One of the types of software that’s important for a web developer is the web framework. A framework “is a code library that makes a developer’s life easier when building reliable, scalable, and maintainable web applications” by providing reusable code or extensions for common operations. By saving development time, developers can concentrate on application logic rather than mundane elements.
A web framework offers the developer a choice about how to solve a specific problem. By using a framework, a developer lets the framework control portions of their application. While it’s perfectly possible to code a web application without using a framework, it’s more practical to use one.
Lua is a lightweight, small, compact, and fast programming language designed as an embeddable scripting language. This cross-platform interpreted language has a simple syntax with powerful data description constructs. It has automatic memory management and incremental garbage collection, making it ideal for configuration, scripting, and rapid prototyping. Lua tries to help you solve problems with only hundreds of lines, or even less. To achieve this aim, Lua relies on extensibility.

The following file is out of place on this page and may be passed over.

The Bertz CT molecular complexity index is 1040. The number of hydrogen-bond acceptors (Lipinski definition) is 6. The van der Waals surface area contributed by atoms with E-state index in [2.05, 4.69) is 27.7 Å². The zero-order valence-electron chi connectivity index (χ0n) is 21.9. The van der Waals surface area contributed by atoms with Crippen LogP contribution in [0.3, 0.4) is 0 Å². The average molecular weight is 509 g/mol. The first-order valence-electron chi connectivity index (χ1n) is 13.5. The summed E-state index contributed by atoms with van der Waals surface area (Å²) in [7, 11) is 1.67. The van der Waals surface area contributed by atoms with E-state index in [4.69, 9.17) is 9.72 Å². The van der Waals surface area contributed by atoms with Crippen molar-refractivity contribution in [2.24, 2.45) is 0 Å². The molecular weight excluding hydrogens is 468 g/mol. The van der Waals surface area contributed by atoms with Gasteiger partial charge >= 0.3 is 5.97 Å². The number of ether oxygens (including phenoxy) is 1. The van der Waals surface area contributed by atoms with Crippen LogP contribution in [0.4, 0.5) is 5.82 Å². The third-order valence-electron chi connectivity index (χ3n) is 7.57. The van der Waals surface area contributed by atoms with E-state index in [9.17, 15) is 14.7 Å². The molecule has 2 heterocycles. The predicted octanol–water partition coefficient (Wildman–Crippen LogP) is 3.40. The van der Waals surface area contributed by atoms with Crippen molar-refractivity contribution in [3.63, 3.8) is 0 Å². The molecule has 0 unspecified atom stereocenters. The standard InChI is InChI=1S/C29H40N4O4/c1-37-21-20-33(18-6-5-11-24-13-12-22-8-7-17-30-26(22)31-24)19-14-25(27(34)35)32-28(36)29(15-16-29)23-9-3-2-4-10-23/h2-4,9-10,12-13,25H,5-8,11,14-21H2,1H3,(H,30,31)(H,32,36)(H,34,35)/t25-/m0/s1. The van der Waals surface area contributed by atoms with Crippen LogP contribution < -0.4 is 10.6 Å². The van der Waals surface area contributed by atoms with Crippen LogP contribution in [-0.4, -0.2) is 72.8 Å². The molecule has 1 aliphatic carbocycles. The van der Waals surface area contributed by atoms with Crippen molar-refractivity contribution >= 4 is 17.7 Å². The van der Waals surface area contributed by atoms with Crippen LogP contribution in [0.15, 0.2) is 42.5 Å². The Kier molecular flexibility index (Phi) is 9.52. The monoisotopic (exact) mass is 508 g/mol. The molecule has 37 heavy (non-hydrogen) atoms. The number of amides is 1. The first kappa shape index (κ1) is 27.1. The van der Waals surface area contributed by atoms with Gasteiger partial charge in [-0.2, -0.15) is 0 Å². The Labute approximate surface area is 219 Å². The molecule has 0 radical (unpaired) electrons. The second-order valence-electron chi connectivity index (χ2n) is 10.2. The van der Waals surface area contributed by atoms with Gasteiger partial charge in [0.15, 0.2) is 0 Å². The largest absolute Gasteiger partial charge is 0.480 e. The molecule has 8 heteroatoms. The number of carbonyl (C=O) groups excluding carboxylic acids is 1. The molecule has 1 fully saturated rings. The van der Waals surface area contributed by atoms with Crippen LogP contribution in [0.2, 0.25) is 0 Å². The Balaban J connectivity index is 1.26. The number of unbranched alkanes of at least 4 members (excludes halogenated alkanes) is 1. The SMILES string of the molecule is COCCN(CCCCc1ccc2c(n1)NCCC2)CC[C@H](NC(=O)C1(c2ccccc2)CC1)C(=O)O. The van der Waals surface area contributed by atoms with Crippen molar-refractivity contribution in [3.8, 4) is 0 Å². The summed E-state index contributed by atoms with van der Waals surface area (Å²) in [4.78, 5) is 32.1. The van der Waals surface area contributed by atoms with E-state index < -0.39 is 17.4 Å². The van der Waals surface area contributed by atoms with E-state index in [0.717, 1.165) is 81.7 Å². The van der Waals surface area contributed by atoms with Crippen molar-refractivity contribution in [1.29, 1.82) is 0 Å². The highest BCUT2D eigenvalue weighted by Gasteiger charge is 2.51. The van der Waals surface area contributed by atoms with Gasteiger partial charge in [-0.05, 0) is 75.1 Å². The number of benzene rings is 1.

Here’s our recommended web frameworks for Lua captured in a legendary chart. We only feature free and open source software.
Let’s explore the 7 Lua web frameworks. For each program we have compiled its own portal page, a full description with an in-depth analysis of its features, together with links to relevant resources.
|Lisp Web Frameworks|
|OpenResty||Turns Nginx into a Full-Fledged Scriptable Web Platform|
|Lapis||Web framework for Lua/MoonScript supporting OpenResty or http.server|
|Luvit||Node.JS for the Lua Inventor|
|Turbo||Framework built for LuaJIT 2|
|Orbit||MVC web framework for Lua|
|Vanilla||OpenResty Lua MVC web framework|
|Sailor||Lua MVC web framework|
Read our complete collection of recommended free and open source software. The collection covers all categories of software.
The software collection forms part of our series of informative articles for Linux enthusiasts. There are hundreds of in-depth reviews, open source alternatives to proprietary software from large corporations like Google, Microsoft, Apple, Adobe, IBM, Cisco, Oracle, and Autodesk. There are also fun things to try, hardware, free programming books and tutorials, and much more.